‘His anger is a reaction to you not allowing him see his children.’

Mr Farrelly accused Mrs O’Driscoll of being angry and provoking his client but she denied this. He said his client subsequently rang the gardaí to tell them that he was actually assaulted by Mrs O’Driscoll.

‘You’re hamming this up as it’s going on for years and you’re not telling the truth,’ said Mr Farrelly.

Giving evidence in court Garda Karen O’Flynn from Skibbereen Garda Station that she was on duty on May 15th and received a call at 6pm from Andrew O’Driscoll, alleging he was assaulted by his estranged wife in Lidl. Gda O’Flynn said that as she was leaving, Mrs O’Driscoll arrived at the station and alleged that Andrew O’Driscoll threatened to kill her. When Garda O’Flynn drove down to Lidl she met the defendant who was also upset and said he had left the shop in order to avoid her, but as he left she hit him on the side of his face with the leaflets. He denied speaking to Mrs O’Driscoll and Garda O’Flynn made an arrangement to speak to him at a later date.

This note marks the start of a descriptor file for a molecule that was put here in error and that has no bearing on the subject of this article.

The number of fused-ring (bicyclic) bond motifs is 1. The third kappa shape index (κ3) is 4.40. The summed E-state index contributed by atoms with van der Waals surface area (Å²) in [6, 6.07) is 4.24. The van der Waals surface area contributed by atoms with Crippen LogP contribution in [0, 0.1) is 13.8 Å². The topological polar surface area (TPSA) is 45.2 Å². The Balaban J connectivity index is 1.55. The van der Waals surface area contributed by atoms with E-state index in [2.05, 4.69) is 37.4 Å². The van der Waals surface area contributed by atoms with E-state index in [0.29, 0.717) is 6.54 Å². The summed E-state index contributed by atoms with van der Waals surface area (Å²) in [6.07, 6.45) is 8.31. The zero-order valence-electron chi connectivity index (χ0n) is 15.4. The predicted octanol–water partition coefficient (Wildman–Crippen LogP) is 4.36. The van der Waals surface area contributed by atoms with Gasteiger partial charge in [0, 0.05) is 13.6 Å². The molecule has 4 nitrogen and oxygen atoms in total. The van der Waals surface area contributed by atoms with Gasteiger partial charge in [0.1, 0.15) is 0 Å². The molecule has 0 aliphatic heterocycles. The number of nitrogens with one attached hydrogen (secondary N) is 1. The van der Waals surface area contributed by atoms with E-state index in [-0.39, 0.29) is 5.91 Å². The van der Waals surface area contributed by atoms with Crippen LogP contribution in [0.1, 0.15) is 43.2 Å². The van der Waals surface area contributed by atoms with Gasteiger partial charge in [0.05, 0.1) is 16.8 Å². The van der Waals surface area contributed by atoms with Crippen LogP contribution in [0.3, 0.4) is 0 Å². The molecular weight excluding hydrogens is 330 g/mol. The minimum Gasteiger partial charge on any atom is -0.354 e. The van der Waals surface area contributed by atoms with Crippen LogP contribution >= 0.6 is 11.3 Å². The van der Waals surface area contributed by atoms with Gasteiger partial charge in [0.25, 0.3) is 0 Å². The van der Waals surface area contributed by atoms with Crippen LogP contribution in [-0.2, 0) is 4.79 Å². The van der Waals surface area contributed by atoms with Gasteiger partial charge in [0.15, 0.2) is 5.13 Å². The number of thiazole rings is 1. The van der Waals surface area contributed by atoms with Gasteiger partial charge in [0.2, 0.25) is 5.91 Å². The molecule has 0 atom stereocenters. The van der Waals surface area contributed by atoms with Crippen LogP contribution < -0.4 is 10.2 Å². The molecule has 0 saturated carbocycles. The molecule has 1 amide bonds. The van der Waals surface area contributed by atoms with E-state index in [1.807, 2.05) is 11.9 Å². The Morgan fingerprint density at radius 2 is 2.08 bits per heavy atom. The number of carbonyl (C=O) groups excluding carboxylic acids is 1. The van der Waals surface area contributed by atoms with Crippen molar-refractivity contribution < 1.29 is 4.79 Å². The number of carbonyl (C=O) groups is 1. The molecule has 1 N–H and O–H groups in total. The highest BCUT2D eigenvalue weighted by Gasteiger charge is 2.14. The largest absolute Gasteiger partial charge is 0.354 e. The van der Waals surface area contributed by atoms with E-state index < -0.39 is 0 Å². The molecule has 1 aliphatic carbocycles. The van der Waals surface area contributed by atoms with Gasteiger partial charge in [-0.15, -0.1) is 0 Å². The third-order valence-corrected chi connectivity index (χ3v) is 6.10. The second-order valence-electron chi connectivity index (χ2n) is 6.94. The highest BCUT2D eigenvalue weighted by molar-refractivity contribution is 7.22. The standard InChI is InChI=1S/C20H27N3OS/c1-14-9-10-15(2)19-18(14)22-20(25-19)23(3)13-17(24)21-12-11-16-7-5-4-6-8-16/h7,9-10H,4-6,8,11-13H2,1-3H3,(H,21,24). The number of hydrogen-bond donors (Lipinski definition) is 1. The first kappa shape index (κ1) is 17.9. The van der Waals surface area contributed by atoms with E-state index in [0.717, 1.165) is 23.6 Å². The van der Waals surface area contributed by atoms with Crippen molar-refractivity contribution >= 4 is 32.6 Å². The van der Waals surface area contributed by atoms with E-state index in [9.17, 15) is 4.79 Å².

Following the viewing of the CCTV in court Garda O’Flynn said that Mr O’Driscoll wasn’t jumping up and down at the shop’s entrance.

Alan Hassett, a friend of the defendant, said he was in Lidl that same time. When questioned by Supt Ger O’Mahony, he said he had arranged to meet the defendant in the store and when he met Andrew outside, the incident was all over.

Judge James McNulty said that the CCTV footage showed Mr O’Driscoll looking up and down the aisle as if he was looking for someone.

‘As Lisa O’Driscoll left the till the CCTV shows the defendant leaving at the same point and he left the store without shopping and in a bit of a hurry,’ said Judge McNulty. Supt Ger O’Mahony said the barring order in place against the defendant has been in force since July 21st 2015 and he pointed out the order doesn’t just prevent the defendant from coming into the family home, but it also related to threatening behaviour.

Mr Farrelly said if it was the case that a barring order was breached, then they don’t know what was said and he said there were serious questions over the evidence of Lisa O’Driscoll.

Judge McNulty pointed out that a barring order requires the person not to engage in harassing or intimidating the applicant in any place she may be. In relation to the May 7th incident, Judge McNulty said the principle evidence comes from Lisa and the ‘vulgar and offensive abuse’ shouted at Lisa frightened the life out of her. 

‘There are no witnesses to this incident and the defendant has chosen not to give evidence, so we don’t have any defence evidence. However, there is credible evidence and the court is satisfied and convicts,’ said Judge McNulty.